Posts Tagged ‘How To’

Recreating Nintendo Chiptunes with FPGA and the 6502 processor

Tuesday, July 12th, 2016

Greetings FPGA lovers! Today’s project explores the possibility of using FPGA in combination with other processors to recreate the amazing Nintendo Chiptunes or Soundtracks that an entire generation of gamers are used to. The project uses a combination of FPGA with Verilog and the 6502 processor along with a Nesdev APU for audio generation.

The Hardware required for the project consists of the NIOS II FPGA, 6502 processor, Nesdev APU, SD card reader and a few other components needed to create the three primary blocks which are the timer block, length counter block and an envelope unit. These 3 blocks use a network of Mixers and PIOs besides the 5 channels available on the APU.

Out of the 5 channels available on the APU, only 4 channels have been used by the developers since the fifth channel (Delta Modulation Channel) is a time consuming endeavour. However the project does successfully emulate perfect chiptunes with the hardware. A detailed explanation of the Hardware used can be found here.

The coding used for this project is a combination of Verilog and C since FPGA and the 6502 are used. The Verilog Coding is used to extract Nintendo Sound Format files (.nsf) from the SD card reader onto the FPGA. The NSF files can be loaded on to the FPGA through the 6502 processor which has been coded in the C language using standard functions. NSF files can be stored on the SD card using a computer.

The NIOS II FPGA acts as an NSF player in this particular project.  It can be used to control playback, stop tracks or forward and rewind to the next or previous track.

Using just 4 channels in the APU the developers have done an amazing job and an example of the fruits of their labour (and an inspiration!) can be seen here.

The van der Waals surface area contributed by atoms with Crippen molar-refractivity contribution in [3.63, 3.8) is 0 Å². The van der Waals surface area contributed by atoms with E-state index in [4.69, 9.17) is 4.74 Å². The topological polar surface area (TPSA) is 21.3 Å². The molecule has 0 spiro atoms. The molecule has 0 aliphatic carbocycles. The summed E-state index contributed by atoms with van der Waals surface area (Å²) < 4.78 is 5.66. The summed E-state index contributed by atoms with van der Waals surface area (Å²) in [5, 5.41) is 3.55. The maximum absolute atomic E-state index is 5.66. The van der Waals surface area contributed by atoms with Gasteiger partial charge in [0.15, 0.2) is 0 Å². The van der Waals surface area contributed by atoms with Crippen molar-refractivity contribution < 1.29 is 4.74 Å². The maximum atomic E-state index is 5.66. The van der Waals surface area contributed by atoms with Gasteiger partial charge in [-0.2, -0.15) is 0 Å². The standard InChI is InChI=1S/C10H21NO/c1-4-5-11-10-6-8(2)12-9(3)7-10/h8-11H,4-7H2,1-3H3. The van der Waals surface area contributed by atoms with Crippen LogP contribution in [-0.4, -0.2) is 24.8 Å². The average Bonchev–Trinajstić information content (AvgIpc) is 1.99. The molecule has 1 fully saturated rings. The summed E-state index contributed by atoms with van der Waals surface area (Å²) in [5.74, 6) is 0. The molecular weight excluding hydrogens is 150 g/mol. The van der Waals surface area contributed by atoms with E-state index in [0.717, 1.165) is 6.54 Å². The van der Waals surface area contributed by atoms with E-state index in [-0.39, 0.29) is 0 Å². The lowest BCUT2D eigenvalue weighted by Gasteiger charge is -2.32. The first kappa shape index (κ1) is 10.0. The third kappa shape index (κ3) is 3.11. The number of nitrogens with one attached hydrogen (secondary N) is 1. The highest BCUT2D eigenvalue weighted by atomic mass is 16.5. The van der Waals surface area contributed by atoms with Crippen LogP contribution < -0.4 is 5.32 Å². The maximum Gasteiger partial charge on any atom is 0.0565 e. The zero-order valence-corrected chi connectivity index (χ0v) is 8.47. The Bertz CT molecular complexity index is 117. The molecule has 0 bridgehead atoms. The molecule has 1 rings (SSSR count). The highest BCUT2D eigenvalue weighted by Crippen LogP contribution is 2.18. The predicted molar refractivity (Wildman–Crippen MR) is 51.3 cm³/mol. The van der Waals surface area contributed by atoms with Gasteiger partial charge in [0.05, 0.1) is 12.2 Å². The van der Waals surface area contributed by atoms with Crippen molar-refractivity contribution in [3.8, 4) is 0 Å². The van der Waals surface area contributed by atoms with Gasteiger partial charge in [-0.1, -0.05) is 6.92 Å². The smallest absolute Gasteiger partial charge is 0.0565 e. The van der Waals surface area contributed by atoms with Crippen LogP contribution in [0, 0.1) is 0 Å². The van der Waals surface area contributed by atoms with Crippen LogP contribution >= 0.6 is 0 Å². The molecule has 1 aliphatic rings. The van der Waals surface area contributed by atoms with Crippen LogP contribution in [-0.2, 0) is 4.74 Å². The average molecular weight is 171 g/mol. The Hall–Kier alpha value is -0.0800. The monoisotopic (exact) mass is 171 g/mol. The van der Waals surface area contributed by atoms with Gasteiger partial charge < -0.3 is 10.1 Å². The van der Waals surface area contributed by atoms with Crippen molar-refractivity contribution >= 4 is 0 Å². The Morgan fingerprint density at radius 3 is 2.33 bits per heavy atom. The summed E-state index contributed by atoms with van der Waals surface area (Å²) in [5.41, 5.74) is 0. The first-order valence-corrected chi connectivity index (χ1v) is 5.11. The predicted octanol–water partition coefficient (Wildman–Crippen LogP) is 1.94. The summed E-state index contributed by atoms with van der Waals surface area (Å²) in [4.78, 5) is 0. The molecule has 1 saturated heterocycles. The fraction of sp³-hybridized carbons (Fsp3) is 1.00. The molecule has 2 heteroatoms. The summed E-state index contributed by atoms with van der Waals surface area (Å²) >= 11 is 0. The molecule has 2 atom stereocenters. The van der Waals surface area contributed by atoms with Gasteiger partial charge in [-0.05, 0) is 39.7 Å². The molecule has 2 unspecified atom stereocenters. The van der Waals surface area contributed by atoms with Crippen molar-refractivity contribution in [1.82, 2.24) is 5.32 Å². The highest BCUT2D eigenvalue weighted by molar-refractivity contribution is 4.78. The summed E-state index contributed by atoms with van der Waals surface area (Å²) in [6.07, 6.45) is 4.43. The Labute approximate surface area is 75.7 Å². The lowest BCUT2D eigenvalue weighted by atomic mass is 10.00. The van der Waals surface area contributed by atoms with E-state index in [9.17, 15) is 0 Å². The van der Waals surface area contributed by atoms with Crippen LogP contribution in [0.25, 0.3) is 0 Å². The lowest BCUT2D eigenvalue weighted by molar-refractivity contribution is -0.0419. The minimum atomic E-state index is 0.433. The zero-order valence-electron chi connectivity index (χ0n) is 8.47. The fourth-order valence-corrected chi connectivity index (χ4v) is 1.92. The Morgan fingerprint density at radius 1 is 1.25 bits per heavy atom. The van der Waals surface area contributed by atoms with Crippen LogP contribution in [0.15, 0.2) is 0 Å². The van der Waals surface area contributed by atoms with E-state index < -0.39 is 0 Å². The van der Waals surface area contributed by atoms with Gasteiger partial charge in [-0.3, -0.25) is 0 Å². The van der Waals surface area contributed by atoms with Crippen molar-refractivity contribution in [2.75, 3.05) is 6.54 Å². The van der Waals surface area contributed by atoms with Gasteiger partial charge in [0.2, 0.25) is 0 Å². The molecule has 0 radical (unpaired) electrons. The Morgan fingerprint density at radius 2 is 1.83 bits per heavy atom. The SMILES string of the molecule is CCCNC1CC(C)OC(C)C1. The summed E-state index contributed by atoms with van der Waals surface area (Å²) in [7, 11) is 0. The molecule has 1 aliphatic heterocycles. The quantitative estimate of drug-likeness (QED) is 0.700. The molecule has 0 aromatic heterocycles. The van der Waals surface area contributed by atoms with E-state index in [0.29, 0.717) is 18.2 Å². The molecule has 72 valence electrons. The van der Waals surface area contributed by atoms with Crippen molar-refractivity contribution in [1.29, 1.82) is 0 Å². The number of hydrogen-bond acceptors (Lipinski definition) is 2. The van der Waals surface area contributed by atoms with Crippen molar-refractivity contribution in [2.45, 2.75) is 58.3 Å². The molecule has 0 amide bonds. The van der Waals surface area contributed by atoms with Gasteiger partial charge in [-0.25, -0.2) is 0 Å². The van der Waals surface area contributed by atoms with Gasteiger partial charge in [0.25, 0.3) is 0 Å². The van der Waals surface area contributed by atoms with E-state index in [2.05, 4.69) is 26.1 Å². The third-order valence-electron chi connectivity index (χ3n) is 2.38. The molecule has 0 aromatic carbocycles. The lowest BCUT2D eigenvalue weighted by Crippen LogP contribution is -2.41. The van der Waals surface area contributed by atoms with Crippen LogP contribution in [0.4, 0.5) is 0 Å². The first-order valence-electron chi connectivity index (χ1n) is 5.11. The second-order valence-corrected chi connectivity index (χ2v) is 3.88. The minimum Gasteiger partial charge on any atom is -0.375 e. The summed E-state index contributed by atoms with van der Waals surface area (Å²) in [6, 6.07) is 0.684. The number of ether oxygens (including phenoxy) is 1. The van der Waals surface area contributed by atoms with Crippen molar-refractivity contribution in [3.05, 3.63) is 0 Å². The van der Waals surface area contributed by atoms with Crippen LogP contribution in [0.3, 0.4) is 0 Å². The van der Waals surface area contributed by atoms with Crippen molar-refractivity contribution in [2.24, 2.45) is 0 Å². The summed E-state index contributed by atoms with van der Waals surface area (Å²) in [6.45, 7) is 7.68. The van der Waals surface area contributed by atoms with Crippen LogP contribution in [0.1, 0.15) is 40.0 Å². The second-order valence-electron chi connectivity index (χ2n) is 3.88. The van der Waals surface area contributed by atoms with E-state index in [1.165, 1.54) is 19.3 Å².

By A. Heil and S. Zhao

Critical Tips to Build Your Own C88 Homebrew Computer with FPGA

Thursday, June 30th, 2016

Greetings FPGA lovers! Today’s post is about building your own mini computer using FPGA. The project has been inspired by the first SSEM, popularly called the Manchester baby. The project resembles its inspiration in certain aspects, but being a homemade CPU with minimal components and coding, the specs are not as formidable as the SSEM.

The author has used a standard FPGA Papilo one 500k board, an 8×8 LED strip and a set of switches. The system has been designed for a total RAM of 64 bits, and the LED strip shows the RAM configuration every time data is entered at a new address. Besides this, the author has also used a rechargeable battery, charging circuit, clipper circuit to avoid excess voltage and a number of peripheral ICs.

The coding followed for FPGA is based on simple VHDL (.vhd) and being an open source project, the author has shared all VHDL code here. The CPU is programmed directly using the address and data switches. A number of values can be stored just by setting the CPU on the User mode and entering data to the addresses of the 64 bit RAM.

The system also has an adjustable clock which helps while simulating and running the code in variable clock speeds. The author has successfully demonstrated through the video that the CPU can work as a Random number Generator (from 1 to 6) and a pendulum. Besides this the CPU can also be connected to external components like an array of LEDs for clarity of output.

Though the FPGA based C88 Homebrew CPU has limited RAM and storage capabilities, it is still a great start to create experimental modules and platforms using FPGA that can host a number of applications.

Have Fun!


By Daniel Bailey

How to Synthesise Music with YM 2151

Thursday, June 23rd, 2016


Hello FPGA lovers! Today we are going to share another instalment of our YM 2151 post series.